Outside your retreat, if you have steps leading up/down to your entry-way, you should either supplement them with a ramp or alternatively, have hand rails – ideally on both sides of the steps. Maybe you don’t want the handrails as permanent fixtures, but at least have mounting points for posts and rails to be added if/when the need arises.
The Terrible Barrier that even a Small Step Poses
Maybe you’re the kind of person who bounds up half a dozen flights of stairs, taking them two at a time, and not needing to pause to catch your breath at the top. Maybe instead, you take stairs easily and slowly, and can manage to go between floors but with a certain amount of exertion and exhaustion.
But no matter how hard you find it to go up or down a typical 14/15 step flight of stairs, you have no inkling of how difficult even a one inch rise becomes to the mobility impaired.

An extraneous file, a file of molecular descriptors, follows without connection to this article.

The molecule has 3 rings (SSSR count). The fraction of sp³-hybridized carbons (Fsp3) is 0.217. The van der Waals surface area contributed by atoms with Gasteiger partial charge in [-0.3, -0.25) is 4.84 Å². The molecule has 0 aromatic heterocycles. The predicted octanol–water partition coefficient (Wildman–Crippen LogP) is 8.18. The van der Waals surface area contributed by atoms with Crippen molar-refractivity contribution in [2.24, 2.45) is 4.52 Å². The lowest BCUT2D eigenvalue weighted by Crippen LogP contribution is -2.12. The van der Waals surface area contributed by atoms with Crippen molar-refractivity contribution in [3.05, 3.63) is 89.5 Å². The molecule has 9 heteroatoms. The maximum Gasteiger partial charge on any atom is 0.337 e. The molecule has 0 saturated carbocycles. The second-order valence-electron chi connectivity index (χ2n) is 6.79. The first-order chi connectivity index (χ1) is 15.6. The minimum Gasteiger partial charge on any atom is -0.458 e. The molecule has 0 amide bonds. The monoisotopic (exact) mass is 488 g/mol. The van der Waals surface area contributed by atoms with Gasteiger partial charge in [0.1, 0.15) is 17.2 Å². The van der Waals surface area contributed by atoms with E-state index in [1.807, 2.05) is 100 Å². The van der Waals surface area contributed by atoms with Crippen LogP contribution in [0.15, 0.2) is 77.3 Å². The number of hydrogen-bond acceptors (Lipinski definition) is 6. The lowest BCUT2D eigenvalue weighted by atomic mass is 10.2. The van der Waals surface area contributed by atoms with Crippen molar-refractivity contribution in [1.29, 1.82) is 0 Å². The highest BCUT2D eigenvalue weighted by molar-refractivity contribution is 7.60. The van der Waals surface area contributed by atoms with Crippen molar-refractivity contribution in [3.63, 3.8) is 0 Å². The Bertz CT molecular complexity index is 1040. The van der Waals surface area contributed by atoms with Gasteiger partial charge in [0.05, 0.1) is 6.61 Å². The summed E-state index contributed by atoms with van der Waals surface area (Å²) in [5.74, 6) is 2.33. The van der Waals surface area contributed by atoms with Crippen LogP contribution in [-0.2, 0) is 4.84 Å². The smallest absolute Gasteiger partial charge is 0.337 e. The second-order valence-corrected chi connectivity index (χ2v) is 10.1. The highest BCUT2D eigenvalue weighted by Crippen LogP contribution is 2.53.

Yes, read that again and remember it. Even a one inch rise becomes an appreciable barrier to someone in a wheelchair, and much more than two or three inches becomes a challenge for a person using a walker or crutches.
You need to have a core part of your retreat with no rises/falls at all.
One more thing about stairs. Make sure all stairs have handrails, ideally on both sides. In addition – and this is something you’ll only appreciate when you’re trying to struggle up them on one leg and crutches – it is very helpful to have extensions on the handrails beyond the top of each flight of stairs, so a person climbing up the stairs can still reach forward for support, even when about to go from the last stair in the flight to the landing beyond.
Designing for a Wheelchair